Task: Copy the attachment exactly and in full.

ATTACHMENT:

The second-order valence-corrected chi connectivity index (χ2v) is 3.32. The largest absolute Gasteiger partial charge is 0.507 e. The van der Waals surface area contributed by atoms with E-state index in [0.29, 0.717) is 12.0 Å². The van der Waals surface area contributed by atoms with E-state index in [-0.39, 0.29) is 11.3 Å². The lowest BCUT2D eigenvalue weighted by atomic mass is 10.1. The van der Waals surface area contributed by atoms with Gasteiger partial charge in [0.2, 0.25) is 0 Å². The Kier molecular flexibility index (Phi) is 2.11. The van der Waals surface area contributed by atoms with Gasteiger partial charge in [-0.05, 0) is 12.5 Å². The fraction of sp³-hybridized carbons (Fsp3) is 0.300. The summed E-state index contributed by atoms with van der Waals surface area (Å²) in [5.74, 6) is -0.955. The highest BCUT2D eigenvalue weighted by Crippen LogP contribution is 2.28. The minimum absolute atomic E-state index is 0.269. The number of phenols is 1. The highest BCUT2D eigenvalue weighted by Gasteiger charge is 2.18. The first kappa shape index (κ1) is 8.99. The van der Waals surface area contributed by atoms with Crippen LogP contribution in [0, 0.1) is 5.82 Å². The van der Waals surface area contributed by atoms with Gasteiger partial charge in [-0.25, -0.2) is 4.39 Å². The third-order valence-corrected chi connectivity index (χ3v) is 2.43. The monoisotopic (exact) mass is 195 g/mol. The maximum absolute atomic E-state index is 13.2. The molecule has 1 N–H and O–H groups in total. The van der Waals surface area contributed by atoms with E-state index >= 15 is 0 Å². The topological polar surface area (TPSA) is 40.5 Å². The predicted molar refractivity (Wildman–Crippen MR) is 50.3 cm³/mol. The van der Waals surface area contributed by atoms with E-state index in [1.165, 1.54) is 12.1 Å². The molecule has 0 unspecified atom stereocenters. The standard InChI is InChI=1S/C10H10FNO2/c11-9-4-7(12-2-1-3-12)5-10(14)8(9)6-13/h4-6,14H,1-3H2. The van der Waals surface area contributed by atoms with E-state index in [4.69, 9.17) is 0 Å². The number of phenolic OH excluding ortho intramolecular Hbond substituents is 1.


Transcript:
The second-order valence-corrected chi connectivity index (χ2v) is 3.32. The largest absolute Gasteiger partial charge is 0.507 e. The van der Waals surface area contributed by atoms with E-state index in [0.29, 0.717) is 12.0 Å². The van der Waals surface area contributed by atoms with E-state index in [-0.39, 0.29) is 11.3 Å². The lowest BCUT2D eigenvalue weighted by atomic mass is 10.1. The van der Waals surface area contributed by atoms with Gasteiger partial charge in [0.2, 0.25) is 0 Å². The Kier molecular flexibility index (Phi) is 2.11. The van der Waals surface area contributed by atoms with Gasteiger partial charge in [-0.05, 0) is 12.5 Å². The fraction of sp³-hybridized carbons (Fsp3) is 0.300. The summed E-state index contributed by atoms with van der Waals surface area (Å²) in [5.74, 6) is -0.955. The highest BCUT2D eigenvalue weighted by Crippen LogP contribution is 2.28. The minimum absolute atomic E-state index is 0.269. The number of phenols is 1. The highest BCUT2D eigenvalue weighted by Gasteiger charge is 2.18. The first kappa shape index (κ1) is 8.99. The van der Waals surface area contributed by atoms with Crippen LogP contribution in [0, 0.1) is 5.82 Å². The van der Waals surface area contributed by atoms with Gasteiger partial charge in [-0.25, -0.2) is 4.39 Å². The third-order valence-corrected chi connectivity index (χ3v) is 2.43. The monoisotopic (exact) mass is 195 g/mol. The maximum absolute atomic E-state index is 13.2. The molecule has 1 N–H and O–H groups in total. The van der Waals surface area contributed by atoms with E-state index >= 15 is 0 Å². The topological polar surface area (TPSA) is 40.5 Å². The predicted molar refractivity (Wildman–Crippen MR) is 50.3 cm³/mol. The van der Waals surface area contributed by atoms with E-state index in [1.165, 1.54) is 12.1 Å². The molecule has 0 unspecified atom stereocenters. The standard InChI is InChI=1S/C10H10FNO2/c11-9-4-7(12-2-1-3-12)5-10(14)8(9)6-13/h4-6,14H,1-3H2. The van der Waals surface area contributed by atoms with E-state index in [4.69, 9.17) is 0 Å². The number of phenolic OH excluding ortho intramolecular Hbond substituents is 1.